Date: April 7, 2011

Title: Unmanned Space Exploration in 2011, Part 2

Podcaster: Emily Lakdawalla

Organization: The Planetary Society Blog:

Description: We’re in the middle of the most active era of robotic space exploration — ever. I’ll tell you who’s exploring what planets, moons, asteroids, and comets and what exciting events we have to look forward to this year.

Bio: Emily Lakdawalla is a planetary geologist and writer who works for the world’s largest space interest group, The Planetary Society, as its blogger, web writer, and contributor to the weekly Planetary Radio podcast. She is also a contributing editor for Sky & Telescope magazine. She lives in Los Angeles with a 3-year-old who can list all the planets for you, a new baby who has yet to learn their names, and a husband who likes to pretend he doesn’t know anything about space.

Today’s sponsor: This episode of “365 Days of Astronomy” is sponsored by — no one. We still need sponsors for many days in 2011, so please consider sponsoring a day or two. Just click on the “Donate” button on the lower left side of this webpage, or contact us at


What’s up in planetary exploration in April 2011

I’m Emily Lakdawalla and I keep an eye on the robots that are exploring our solar system for the Planetary Society blog. Today I’m going to take a look at what we can expect from the planets, moons, and other stuff during the second quarter of 2011, April, May, and June.

With the Shuttles making their final launches here’s a lot of concern right now about the present and future of human space exploration. Most people don’t realize that at the same time, we’re living through the greatest age of robotic space exploration, ever. I count ten spacecraft that are gathering scientific data from other worlds. These are MESSENGER, Venus Express, Chang’E 2, Lunar Reconnaissance Orbiter, Mars Odyssey, Mars Express, Mars Reconnaissance Orbiter, the Mars rover Opportunity, Dawn, and Cassini. We’re orbiting every one of the terrestrial planets, including the honorary terrestrial planet (by which I mean the Moon), plus Saturn, and we’re creeping up on an asteroid.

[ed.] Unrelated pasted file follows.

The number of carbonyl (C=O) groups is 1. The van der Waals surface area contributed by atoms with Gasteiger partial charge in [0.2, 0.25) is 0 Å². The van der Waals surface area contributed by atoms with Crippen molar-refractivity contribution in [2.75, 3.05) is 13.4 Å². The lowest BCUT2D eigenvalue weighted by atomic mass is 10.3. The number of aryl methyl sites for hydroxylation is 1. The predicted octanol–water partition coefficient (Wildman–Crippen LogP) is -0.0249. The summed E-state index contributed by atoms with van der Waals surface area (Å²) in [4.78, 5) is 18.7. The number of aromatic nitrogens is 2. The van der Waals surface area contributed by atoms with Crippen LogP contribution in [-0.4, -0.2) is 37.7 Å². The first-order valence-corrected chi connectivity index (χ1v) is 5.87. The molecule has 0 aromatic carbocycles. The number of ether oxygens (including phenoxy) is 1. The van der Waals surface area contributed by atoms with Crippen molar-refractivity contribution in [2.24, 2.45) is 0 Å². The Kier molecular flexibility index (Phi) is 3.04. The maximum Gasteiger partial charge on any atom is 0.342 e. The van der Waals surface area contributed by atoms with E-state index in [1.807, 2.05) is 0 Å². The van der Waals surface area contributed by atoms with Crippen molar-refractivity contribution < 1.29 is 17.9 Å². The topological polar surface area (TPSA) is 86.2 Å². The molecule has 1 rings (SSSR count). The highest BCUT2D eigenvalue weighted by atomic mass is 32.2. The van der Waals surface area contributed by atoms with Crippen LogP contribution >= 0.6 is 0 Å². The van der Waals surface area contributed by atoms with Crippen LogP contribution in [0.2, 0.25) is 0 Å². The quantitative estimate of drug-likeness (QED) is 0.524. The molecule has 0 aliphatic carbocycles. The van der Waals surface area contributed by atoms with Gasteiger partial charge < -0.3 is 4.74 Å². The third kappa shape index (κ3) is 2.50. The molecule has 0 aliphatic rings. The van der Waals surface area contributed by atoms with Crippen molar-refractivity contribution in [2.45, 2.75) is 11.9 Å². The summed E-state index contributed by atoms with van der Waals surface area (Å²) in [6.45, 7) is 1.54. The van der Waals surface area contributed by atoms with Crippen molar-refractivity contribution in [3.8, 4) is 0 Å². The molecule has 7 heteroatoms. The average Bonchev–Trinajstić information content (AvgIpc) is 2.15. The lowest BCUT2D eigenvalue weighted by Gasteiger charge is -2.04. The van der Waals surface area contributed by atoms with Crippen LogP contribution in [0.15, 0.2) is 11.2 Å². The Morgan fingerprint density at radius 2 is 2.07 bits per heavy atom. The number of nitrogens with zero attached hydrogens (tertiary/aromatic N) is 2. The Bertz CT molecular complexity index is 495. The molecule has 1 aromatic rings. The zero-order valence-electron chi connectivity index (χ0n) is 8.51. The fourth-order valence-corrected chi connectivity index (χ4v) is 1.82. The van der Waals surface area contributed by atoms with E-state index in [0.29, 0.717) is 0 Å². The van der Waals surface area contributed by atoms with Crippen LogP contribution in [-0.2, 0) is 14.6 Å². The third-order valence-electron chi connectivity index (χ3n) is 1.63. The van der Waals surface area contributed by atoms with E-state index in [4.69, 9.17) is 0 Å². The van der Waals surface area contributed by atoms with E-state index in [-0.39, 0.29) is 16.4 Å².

Let me give you the rundown on what all these spacecraft are doing. MESSENGER went into orbit at Mercury in March, and as of a couple of days ago has officially begun its one-year mission at Mercury. It’s gathering four main types of data. It’s taking color photographs of the surface to build up the first complete global map of Mercury. It’s using a laser altimeter to make precise measurements of the altitudes of ridge peaks and crater floors, which will be used to build the first global topographic map of Mercury. It’s gathering data with ultraviolet, visible, and infrared spectrometers to study the composition of the surface and atmosphere, and how they both are affected by the solar wind, which is blasting Mercury with more and more force now that the Sun is finally crawling out of its prolonged period of minimum activity. Finally, MESSENGER is mapping out Mercury’s magnetic field. Already the mission has released several images of places never before seen from spacecraft, areas near Mercury’s north and south poles.

Moving outward from the Sun, we get to our sister planet, Venus. The European Space Agency’s Venus Express has, as of this month, been in orbit at Venus for five years. It’s continuing to gather photos of Venus’s swirling clouds, trying to see through them to the hot volcanic rocks below. Europe plans to continue operating Venus Express for at least another four years.

Next out from the Sun is our own planet and its companion, the Moon. There’s currently two spacecraft in lunar orbit. NASA’s Lunar Reconnaissance Orbiter has been up there for nearly two years, and in that time it’s assembled a nearly complete map of the entire globe at a resolution of 100 meters per pixel, and it’s imaged large swaths of the Moon at much higher resolution of only 50 centimeters per pixel, small enough to spot most of the human-built artifacts that have landed or crashed to the lunar surface over the past five decades of lunar exploration. You can go to their website to browse through these amazing maps and sharp images of weird landscapes.

The other lunar orbiter is China’s Chang’E 2, which was sent to the Moon to scope out sites for their first lunar lander to touch down. It has just completed its primary mission, which included some orbits of the moon as low as 15 kilometers — that’s not a lot higher than a jet plane’s cruising altitude! China’s space agency reports the spacecraft to be in good condition, and a variety of options are being discussed for an extended mission. It could stay in lunar orbit or it could be sent beyond the Moon, perhaps to one of the Lagrangian points where the gravity of Earth and Moon balance out.